"Discourse on the comedy" in his translation of Aristophanes, The Pluto, 1794. Preface to Poems by Francisco de Figueroa, called the Divine, 1785. Preface to Rimas doctor Bartholomew Leonardo de Argensola, 1786. Preface to Rhymes Fernando de Herrera, 1786. Preface to Rimas Don Juan de Jauregui, 1786. Preface to Rimas Lupercio secretary Leonardo de Argensola, 1786. Preface to Poems of Don Luis de Gongora y Argote, 1789. Preface to Lope de Vega and divine the lawyer took Burguillos Rhymes, 1792. "Prologue" to works Christobal de Castillejo, secretary of Emperor Ferdinand, 1792. "Shadow Celenio Inarco Nelson, PA, translated fool to those who know another language this" in Minerva or the Auditor General No.. XXV, December 24, 1805, pp. 217–220. El Imparcial or Political Gazette - Literary, from March to August 1809. Moral tales of Marmontel, translated by Don Pedro Estala, Salva, 1813. Bello-critical satirical registration for intelligence like the Spanish spelling, Madrid, 1785 The five books on the opinions of philosophers, Plutarch translated from Greek and illustrated, Madrid, 1793, handwritten translation.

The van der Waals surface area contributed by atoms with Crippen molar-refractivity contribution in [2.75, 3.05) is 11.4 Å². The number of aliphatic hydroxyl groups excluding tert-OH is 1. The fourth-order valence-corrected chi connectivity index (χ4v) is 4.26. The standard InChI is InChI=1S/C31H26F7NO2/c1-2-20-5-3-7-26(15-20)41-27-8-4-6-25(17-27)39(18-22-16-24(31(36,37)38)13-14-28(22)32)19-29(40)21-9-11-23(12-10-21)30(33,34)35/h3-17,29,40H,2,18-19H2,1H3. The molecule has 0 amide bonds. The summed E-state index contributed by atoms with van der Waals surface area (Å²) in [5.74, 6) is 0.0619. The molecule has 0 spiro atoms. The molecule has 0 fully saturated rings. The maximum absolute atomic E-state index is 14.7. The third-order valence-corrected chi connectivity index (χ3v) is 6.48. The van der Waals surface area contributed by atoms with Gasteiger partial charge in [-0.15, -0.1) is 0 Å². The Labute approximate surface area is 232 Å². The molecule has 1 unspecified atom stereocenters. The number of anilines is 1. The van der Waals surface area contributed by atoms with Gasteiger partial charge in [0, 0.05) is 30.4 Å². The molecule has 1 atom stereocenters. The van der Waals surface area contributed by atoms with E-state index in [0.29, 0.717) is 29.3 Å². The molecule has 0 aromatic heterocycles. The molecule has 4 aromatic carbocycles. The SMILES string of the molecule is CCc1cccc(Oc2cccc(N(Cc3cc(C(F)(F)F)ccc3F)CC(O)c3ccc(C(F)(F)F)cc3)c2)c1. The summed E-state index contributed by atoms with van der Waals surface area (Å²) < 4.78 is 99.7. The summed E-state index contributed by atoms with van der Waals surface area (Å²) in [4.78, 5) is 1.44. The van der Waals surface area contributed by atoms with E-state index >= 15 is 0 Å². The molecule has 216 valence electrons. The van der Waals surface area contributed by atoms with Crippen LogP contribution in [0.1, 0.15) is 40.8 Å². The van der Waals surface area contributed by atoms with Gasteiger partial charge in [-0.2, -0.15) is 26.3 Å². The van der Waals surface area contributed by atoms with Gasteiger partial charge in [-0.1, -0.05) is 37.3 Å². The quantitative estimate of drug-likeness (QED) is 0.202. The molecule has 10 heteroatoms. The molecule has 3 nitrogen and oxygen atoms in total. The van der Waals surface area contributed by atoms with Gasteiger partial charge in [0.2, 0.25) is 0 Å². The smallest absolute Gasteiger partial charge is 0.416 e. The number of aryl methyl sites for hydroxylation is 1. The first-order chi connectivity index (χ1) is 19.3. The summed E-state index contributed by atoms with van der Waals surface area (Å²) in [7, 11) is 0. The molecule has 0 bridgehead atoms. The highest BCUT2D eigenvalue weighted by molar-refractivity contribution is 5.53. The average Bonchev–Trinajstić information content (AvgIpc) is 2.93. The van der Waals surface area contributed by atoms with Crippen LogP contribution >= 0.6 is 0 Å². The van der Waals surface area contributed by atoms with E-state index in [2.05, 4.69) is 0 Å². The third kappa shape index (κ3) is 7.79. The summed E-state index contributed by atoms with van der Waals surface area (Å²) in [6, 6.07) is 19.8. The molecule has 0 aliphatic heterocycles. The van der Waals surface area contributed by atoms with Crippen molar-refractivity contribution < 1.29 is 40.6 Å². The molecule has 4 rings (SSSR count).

Letters from a Spanish to a Anglomaniac, Madrid, 1795, reprinted in London 1804, Cadiz and Madrid 1805, 1815. Compendium of Natural History of Buffon and illustrated by Don Pedro Estala, Imp. de Villalpando, 1802-1811 "Letters to Forner" published in the Bulletin of the Academy of History, vol. LVIII, 1814. Arenas Maria Elena Cruz, Pedro Estala life and work, a contribution to literary theory of the eighteenth century Spanish, Madrid: National Research Council, 2003. Arenas Maria Elena Cruz, "Pedro Estala as monthly censor in the Diario de Madrid ", in Magazine of Literature LXII, No. 24, pp. 327–346. Arenas Maria Elena Cruz, "A Journey to Parnassus Peter Estala" in Eighteen. Hispanic Enlightenment, 26.1, pp. 131–157. Arenas Maria Elena Cruz. By the way a criticism of The Philosopher love Forner in the Diario de Madrid," in Journal of Studies of the eighteenth century, nos. 10-11, pp. 17–41. Arenas Maria Elena Cruz, "The Letters of Pedro Juan Pablo Forner Estala", in Journal of Studies of the eighteenth century, no.